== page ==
Of the 50 state chief executives eligible to attend the National Governors Conference, which begins here this weekend, 34 are Democrats. Most of those 34 Democrats sincerely believe they are eminently better qualified to be their party's 1988 presidential nominee, and the next president, than all of the half-dozen or so senators being prominently mentioned. After all, they reason, we do -- senators only talk.

It is true that senators make "major addresses," hold stormy hearings and issue press releases. But governors, less dramatically, make real decisions about whose neighborhood the expressway will scar, what will be spent on public education, and who will pay. And undoubtedly compounding the governor's frustration is their knowledge that, under the existing nominating process, no incumbent governor can realistically seek the presidential nomination.

Only 20 years ago, the governor's lot was a far different one. Then, before both the proliferation of presidential primaries and a tough new federal election law which limits severely what any presidential candidate can spend in seeking the nomination, governors had the undisputed clout to "deliver" their state convention delegations to their preferred candidate.

But because time and money are the principal finite resources any candidate can "spend" in a campaign, and because when all presidential candidates are limited (as they basically are under the federal election law) to spending no more than any other candidate, time has become a more important element in the political equation. It is surely no accident that, since the campaign spending ceiling was imposed prior to the 1976 presidential campaign, every nominee of the "out" party -- Jimmy Carter, Ronald Reagan, and Walter Mondale -- was out of office and a full-time candidate for a minimum of two years. Governors are not able to devote a couple of years to primary campaigning without guaranteeing their own impeachment.

A governor is held to entirely different standards by his body politic and political press corps than is the same state's U.S. senator. The senator who, instead of returning over the weekend to see the home-town folks in Centerville, accepts invitations to speak at a UCLA commencement in Los Angeles, a UJA dinner in Chicago, and a UAW conference in Detroit may be described as "an emerging national figure." But heaven help the poor governor, elected by the very same voters, who is out of state for 36 consecutive hours.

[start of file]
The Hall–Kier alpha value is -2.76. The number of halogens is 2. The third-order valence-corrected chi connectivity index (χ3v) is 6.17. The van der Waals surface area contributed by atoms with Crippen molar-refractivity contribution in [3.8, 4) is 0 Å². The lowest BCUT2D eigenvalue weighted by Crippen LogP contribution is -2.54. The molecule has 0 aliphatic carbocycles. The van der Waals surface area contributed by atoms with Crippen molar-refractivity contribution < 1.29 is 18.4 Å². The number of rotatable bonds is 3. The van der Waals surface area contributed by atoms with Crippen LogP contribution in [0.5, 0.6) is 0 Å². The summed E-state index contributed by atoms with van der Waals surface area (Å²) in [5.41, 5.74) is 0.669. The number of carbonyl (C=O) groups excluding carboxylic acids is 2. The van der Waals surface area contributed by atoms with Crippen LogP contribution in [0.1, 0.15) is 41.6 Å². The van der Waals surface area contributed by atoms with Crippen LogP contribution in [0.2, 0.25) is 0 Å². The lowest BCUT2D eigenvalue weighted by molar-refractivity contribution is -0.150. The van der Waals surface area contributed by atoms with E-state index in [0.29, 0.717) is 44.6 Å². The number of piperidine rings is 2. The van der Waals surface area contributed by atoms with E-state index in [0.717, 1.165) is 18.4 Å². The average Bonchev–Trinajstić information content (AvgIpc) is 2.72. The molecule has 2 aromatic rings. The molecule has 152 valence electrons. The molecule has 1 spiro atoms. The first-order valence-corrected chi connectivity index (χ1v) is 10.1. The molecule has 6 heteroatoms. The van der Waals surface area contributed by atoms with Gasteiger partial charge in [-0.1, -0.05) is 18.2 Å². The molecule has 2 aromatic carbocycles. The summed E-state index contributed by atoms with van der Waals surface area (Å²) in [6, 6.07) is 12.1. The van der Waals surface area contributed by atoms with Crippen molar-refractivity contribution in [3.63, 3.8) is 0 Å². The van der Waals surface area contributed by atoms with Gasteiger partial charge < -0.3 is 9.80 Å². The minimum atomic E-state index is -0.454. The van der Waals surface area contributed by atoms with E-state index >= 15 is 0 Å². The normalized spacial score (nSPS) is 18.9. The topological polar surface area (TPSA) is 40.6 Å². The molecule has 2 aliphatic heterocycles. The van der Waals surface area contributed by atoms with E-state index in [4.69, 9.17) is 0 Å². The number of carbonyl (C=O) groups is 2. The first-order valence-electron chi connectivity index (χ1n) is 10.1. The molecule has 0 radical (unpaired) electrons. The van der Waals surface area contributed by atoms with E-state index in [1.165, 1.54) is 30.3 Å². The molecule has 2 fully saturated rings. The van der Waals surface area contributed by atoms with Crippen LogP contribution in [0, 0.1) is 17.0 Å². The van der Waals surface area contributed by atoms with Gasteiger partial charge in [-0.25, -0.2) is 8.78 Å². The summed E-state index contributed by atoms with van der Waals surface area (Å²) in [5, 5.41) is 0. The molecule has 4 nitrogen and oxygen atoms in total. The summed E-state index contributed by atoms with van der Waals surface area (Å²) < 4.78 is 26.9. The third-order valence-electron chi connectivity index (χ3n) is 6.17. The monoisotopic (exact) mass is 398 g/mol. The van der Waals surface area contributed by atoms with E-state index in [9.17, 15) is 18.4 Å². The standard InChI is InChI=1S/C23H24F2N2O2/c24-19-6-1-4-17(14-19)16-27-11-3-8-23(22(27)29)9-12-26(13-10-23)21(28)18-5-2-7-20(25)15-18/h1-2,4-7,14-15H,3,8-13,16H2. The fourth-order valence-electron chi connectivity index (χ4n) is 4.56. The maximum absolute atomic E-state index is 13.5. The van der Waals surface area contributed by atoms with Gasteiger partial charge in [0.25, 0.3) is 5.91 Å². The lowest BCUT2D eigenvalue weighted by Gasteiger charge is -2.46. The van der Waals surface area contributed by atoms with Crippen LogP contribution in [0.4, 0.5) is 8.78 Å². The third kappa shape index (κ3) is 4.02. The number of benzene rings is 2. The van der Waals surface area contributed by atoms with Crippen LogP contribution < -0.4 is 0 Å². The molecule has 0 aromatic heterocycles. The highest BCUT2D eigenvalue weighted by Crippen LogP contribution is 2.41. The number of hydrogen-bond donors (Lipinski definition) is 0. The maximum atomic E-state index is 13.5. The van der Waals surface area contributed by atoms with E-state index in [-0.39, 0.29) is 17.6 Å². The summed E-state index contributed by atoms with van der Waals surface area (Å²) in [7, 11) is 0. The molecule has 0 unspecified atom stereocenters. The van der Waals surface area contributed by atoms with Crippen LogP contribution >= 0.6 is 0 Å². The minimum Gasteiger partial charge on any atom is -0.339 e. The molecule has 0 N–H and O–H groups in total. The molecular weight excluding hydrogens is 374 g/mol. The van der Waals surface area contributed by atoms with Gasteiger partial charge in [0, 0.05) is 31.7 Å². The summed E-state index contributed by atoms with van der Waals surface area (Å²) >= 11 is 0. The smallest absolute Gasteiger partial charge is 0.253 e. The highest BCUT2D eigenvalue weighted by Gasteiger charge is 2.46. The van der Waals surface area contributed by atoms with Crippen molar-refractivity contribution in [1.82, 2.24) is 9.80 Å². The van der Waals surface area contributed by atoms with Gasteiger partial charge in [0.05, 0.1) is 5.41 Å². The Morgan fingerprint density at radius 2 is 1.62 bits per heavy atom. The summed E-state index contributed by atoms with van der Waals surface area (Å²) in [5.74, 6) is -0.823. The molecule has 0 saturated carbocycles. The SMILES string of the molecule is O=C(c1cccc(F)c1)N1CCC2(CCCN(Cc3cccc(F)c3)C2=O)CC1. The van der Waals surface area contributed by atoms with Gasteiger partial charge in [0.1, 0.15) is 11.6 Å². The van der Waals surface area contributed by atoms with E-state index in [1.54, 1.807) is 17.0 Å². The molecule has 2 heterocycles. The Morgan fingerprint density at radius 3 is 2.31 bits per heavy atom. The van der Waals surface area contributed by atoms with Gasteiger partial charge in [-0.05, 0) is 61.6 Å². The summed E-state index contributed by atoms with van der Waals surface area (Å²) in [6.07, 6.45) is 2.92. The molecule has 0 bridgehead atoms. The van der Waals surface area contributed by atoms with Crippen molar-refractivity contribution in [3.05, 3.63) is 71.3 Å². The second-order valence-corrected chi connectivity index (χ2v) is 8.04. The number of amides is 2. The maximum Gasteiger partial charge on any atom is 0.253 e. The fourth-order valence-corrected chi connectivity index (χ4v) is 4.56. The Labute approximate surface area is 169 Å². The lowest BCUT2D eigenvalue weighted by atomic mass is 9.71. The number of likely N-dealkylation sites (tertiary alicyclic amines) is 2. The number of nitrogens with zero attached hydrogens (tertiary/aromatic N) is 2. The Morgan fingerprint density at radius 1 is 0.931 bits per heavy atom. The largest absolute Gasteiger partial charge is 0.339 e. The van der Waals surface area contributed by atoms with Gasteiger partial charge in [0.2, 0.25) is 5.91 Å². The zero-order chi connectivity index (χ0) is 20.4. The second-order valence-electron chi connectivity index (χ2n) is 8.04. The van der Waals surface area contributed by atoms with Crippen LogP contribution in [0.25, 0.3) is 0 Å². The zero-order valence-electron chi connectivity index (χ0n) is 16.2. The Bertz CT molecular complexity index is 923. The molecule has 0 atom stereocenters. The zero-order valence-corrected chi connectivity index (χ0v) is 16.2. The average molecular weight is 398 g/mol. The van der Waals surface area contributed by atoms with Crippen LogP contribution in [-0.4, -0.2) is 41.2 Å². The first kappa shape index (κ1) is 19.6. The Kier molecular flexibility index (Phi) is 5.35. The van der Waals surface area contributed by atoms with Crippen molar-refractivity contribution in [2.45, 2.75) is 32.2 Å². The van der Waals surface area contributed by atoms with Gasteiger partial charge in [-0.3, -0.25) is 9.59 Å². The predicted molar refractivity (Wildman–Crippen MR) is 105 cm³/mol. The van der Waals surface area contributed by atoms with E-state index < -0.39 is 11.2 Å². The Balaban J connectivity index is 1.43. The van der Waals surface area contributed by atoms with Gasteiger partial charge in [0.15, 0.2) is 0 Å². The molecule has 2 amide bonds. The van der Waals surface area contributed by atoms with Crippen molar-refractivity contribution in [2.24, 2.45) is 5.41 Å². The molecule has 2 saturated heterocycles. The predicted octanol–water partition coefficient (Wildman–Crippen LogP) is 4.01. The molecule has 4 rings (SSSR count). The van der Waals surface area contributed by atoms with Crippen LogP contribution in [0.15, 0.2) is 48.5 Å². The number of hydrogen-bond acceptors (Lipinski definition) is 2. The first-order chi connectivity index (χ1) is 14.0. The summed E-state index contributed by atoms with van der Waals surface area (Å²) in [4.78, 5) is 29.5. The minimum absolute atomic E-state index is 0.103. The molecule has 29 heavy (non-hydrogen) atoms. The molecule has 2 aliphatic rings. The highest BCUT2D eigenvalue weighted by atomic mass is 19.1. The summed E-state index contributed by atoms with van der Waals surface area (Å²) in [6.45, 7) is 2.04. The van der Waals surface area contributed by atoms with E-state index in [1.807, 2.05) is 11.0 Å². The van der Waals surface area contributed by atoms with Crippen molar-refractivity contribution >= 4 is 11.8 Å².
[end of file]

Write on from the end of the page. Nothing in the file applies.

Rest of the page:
Now Democratic governors, led by Chuck Robb of Virginia and Bruce Babbitt of Arizona, have announced their collective intention to play a big role in the rehabilitation of the national party. Such involvement would be unprecedented for any group of governors. But many Democratic governors, proud of both their political skills and their public records of achievement, are aggressively unbashful about what the national party can learn from them. In many cases those public records are indeed impressive.

Of course a few governors prefer to overlook the fact that people in their position are also able to duck some of the tough national issues such as civil rights and foreign policy. And of course, the fact that 37 of the governors are chosen in elections other than presidential elections is one more form of insulation for certain Democratic gubernatorial candidates. Even so, the willingness of governors to involve themselves in the briar patch of national politics can only be good news for the Democrats.